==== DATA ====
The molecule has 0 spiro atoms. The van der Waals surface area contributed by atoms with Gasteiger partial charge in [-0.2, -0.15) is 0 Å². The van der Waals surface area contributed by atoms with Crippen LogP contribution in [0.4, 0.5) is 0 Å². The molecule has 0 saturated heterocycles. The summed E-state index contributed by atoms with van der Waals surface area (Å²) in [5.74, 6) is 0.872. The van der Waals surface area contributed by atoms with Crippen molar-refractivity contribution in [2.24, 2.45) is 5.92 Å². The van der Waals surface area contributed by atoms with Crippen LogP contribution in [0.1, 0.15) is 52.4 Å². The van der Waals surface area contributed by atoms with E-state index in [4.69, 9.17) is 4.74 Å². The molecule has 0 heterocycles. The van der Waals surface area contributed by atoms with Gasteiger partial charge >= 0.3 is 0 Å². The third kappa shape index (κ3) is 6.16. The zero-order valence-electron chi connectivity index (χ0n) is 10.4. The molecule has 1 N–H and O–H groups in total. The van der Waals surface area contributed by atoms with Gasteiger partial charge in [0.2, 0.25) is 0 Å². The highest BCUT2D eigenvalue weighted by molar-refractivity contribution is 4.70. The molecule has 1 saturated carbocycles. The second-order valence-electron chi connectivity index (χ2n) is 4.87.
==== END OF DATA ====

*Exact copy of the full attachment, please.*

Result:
The molecule has 0 spiro atoms. The van der Waals surface area contributed by atoms with Gasteiger partial charge in [-0.2, -0.15) is 0 Å². The van der Waals surface area contributed by atoms with Crippen LogP contribution in [0.4, 0.5) is 0 Å². The molecule has 0 saturated heterocycles. The summed E-state index contributed by atoms with van der Waals surface area (Å²) in [5.74, 6) is 0.872. The van der Waals surface area contributed by atoms with Crippen molar-refractivity contribution in [2.24, 2.45) is 5.92 Å². The van der Waals surface area contributed by atoms with Crippen LogP contribution in [0.1, 0.15) is 52.4 Å². The van der Waals surface area contributed by atoms with E-state index in [4.69, 9.17) is 4.74 Å². The molecule has 0 heterocycles. The van der Waals surface area contributed by atoms with Gasteiger partial charge >= 0.3 is 0 Å². The third kappa shape index (κ3) is 6.16. The zero-order valence-electron chi connectivity index (χ0n) is 10.4. The molecule has 1 N–H and O–H groups in total. The van der Waals surface area contributed by atoms with Gasteiger partial charge in [0.2, 0.25) is 0 Å². The highest BCUT2D eigenvalue weighted by molar-refractivity contribution is 4.70. The molecule has 1 saturated carbocycles. The second-order valence-electron chi connectivity index (χ2n) is 4.87.